I love good maple syrup and use it throughout the year for special breakfasts and other dishes. This year when I needed to replenish my supply, my most recent source of maple syrup was already sold out. All gone, Norah said, "It was a really crummy season." So last weekend when Ed and I were in New Hampshire we stopped at one of our other favorite maple syrup sources, Sunday Mountain Maple Farm (no longer sugaring). The owner, Paul Messer, greeted us and though he still had plenty of syrup to sell, the unseasonably warm weather stretch in March had hurt his production too. Just as our daffodils blossomed early, the sap run, which favors warm days and freezing nights was stopping. The typical season in Orford, New Hampshire ends somewhere between the 1st and 10th of April. This year it ended for Sunday Mountain Maple Farm on March 18th, yielding only 40% of a typical year's production. In addition to the "early summer", there may have been other contributing factors. In On Food and Cooking Harold McGee notes, "The sap run is improved by four conditions: a severe winter that freezes the roots, snow cover that keeps the roots cold in the spring, extreme variations in temperatures from day to night, and good exposure to the sun."(2)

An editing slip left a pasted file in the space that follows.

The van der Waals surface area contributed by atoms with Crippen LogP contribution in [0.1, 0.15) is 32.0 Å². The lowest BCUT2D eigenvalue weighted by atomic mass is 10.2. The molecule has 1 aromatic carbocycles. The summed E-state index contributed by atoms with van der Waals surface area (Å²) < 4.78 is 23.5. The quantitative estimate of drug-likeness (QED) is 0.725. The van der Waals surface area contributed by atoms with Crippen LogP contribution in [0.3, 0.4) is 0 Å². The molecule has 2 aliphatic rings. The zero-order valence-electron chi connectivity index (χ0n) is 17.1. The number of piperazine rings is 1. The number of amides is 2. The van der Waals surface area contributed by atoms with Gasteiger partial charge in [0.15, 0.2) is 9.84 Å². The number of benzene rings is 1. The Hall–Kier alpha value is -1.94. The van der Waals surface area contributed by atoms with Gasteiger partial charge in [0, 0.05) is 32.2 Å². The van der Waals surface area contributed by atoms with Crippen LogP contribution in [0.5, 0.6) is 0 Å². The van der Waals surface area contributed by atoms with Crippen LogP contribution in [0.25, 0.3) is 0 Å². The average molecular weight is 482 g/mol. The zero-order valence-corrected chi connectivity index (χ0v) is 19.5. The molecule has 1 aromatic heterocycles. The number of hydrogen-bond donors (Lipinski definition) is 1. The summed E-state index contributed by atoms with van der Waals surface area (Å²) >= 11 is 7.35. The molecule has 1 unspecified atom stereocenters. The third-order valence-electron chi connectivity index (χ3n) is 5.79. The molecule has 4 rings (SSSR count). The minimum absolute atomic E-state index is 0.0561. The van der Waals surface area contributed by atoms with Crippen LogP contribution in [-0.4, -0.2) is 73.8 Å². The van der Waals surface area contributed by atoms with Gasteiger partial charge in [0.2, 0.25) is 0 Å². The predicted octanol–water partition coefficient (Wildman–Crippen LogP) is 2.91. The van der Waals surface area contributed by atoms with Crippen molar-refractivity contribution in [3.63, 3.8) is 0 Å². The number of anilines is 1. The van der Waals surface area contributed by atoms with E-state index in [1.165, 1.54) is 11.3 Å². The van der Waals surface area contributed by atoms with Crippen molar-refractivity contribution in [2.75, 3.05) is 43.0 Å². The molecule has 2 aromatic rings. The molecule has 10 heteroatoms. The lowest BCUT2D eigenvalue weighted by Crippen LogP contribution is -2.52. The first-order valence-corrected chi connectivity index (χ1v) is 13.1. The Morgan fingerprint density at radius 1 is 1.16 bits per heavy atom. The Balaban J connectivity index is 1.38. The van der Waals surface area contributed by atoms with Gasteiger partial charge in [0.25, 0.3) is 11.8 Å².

(3) He also showed us Sunday Mountain Maple Farm's state of the art plastic spiles and piping which eliminate hand gathering since sap flows into central tanks. The shiny stainless evaporator (photo at left) contrasts sharply with the open evaporator in the Weston Sugar House (photos above). For more details on the history and the making maple syrup, check out: NH Maple Producers.